Caila went to Meremac-STL for journalism and has been writing for most of her life.
The Horror Legend, Leatherface
The Texas Chainsaw Massacre
Leatherface is, of course, an iconic character in the realm of horror. We have all seen the creepy skin mask, the chainsaw that he wields around carelessly, and the eerie empty fields that he runs through. He is so popular in modern horror culture that this original film has had a few reboots and remakes, as many horror movies tend to, and he is even been integrated into a horror video game of the same title as the film and newer games of today's gaming era like Mortal Kombat X (a skill using fighting game) and Dead by Daylight (a survivor horror game). Have you ever seen the original film though? I, for one, had not and had always wanted to. Never getting the chance to, late this past year, I went out of my way to watch it and did not realize what sort of horror I was in for! Be sure to check out my poll at the end of the blog to give you input on what you think about the horror movie genre characters!
The opening imagery is an indication as to what you are in for the rest of the film. It is desolate, freaky, and gives you a feeling of despair before the plot even starts. Knowing that the movie was mildly based upon the gruesome acts of the murderer, Ed Gene, makes it even more chilling to watch when beginning the film. The blanket of the careless vibes of the 1970's gives a viewer from the 2020's a bad feeling already because you immediately see that everyone is unsafe and truly want to do good for other people and have fun, almost to their own detriment. We soon see that it will be. For lack of a better term, you would think that these people are dumb, but it is the times.
Not 10 minutes into the movie, there is body horror and a little bit of gore as an insane hitchhiker that our protagonists pick up cuts into his own skin twice right in front of them. Yikes! When the, obviously, crazed man gets out of the van and wipes his blood across the back of the van where they could not see it, I could not help but feel like they were marked officially for the rest of their trip. The teenagers of the film are typical stupid teenagers. They're doing things that they probably should not be doing, having sex, drinking, smoking, or investigating things that are not their business. The teens have a handicapped friend with them in a wheelchair, who cannot really protect himself and who they tend not to care much about and is possibly the most, reasonably, scared person in the movie, so this ramps up the factor of fear for the group as a whole.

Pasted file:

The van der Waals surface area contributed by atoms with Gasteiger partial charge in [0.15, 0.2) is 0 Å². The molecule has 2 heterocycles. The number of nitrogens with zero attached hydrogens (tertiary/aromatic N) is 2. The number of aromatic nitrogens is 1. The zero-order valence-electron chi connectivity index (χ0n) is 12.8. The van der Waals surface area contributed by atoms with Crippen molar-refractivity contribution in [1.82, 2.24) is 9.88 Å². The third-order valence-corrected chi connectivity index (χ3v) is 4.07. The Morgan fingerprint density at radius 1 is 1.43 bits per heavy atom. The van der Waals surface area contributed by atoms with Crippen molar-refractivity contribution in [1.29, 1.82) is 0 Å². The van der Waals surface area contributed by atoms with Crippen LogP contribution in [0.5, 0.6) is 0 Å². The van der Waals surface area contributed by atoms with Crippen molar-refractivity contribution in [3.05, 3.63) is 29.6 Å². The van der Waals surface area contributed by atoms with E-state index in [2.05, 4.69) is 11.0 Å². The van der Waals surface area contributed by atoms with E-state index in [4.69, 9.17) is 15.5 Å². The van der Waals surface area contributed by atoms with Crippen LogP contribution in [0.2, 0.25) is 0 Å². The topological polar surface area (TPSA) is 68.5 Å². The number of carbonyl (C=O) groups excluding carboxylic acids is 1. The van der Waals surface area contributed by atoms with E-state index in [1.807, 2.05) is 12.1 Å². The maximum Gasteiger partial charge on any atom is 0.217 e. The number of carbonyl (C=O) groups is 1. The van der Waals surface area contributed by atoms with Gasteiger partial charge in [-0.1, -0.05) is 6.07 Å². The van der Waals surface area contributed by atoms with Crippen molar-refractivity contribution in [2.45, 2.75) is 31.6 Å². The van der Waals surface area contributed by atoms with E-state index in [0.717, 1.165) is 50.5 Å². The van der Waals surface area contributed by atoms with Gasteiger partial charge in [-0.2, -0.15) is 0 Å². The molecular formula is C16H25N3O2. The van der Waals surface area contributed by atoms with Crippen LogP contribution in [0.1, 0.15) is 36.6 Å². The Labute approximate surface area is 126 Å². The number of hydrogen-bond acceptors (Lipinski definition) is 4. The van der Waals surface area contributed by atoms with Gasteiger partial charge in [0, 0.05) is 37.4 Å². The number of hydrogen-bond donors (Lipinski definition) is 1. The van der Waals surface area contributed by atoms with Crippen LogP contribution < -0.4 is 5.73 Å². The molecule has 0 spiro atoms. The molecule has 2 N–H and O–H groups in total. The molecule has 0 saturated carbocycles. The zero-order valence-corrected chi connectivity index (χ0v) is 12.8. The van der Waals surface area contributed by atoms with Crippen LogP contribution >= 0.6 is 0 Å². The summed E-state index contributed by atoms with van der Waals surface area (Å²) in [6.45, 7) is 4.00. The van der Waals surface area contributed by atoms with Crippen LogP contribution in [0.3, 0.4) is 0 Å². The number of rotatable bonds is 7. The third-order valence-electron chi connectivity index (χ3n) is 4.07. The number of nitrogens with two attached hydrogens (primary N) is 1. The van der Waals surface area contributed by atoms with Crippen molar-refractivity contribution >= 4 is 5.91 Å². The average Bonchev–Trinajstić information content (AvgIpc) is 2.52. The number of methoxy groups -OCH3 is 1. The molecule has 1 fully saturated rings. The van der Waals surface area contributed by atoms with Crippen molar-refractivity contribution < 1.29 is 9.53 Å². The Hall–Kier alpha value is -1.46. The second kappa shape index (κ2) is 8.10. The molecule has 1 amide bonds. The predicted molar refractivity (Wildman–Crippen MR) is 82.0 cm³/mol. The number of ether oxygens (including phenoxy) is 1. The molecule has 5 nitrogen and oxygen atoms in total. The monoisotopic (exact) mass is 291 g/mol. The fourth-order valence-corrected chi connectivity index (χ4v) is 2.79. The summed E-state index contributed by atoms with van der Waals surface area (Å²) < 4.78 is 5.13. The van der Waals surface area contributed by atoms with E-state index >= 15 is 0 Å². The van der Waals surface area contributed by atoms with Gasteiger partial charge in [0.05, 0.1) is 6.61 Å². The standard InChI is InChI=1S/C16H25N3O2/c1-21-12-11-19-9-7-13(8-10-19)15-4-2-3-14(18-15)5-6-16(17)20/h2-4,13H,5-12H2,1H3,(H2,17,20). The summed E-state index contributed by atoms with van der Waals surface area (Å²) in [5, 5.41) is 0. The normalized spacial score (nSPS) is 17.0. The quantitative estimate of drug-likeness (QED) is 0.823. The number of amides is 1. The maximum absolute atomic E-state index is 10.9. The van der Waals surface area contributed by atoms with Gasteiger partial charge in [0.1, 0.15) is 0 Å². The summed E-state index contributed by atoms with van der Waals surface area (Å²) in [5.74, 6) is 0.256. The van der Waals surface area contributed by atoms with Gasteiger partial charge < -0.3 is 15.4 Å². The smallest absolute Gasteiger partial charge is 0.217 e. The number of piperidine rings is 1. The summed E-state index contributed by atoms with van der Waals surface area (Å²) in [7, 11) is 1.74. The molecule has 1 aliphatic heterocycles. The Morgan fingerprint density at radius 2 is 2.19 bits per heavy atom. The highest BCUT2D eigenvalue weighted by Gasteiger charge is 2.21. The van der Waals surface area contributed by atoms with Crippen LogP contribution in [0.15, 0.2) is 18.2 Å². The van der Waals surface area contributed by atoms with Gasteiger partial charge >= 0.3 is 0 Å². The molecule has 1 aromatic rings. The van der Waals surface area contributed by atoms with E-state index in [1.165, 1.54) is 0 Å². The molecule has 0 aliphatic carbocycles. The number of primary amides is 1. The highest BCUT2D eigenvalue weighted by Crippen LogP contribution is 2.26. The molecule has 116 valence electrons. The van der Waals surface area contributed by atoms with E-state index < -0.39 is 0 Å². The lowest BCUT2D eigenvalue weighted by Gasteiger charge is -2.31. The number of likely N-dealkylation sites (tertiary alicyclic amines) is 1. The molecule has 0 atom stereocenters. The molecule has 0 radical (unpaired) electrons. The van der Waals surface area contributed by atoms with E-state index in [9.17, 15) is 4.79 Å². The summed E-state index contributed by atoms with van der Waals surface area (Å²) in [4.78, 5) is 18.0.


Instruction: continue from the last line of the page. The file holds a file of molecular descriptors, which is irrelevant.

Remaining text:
After their encounter with the crazy hitchhiker, the group decides to go to an old inhabited hotel, fearlessly. The fact that they took their friend in the wheelchair with them, who fought against the idea of going in anyway, was criminally stupid and inconsiderate. When the group comes upon more people in town, you have no proof, but you still get a bad feeling from everyone that they meet and everything they do. The scenery and the aura that the film set up is so good to create a bad atmosphere of hopelessness on the open country road.
The Killings Begin
When the bad things start, they do not stop. Not only do they not stop, but they get more and more terrifying. The scene that I never could get out of my head was the first death of one of the members of the group, Kurt. It is something that I had scene before on montages of horror villains and countdowns of the best kills in horror movies and things of that nature, but to see it in context of the movie is simply a different story altogether.
Two members of the group happens upon the house of Leatherface and his cannibalistic family. Nothing seems awry at first, but as Kurt enters the house further, he is taken out with a mallet to the head that is so random, quick, yet so powerful, that you almost feel his skull cracking yourself! Leatherface comes from behind a hidden door and just TAKES HIM OUT!!! It leaves you with your jaw on the floor and the dramatics that the actor takes to channel a seizure from blunt force trauma to the head is superbly frightening. It is always admirable what they could do in the 70's with a lesser budget than people have today with more money and the movies still are not as scary.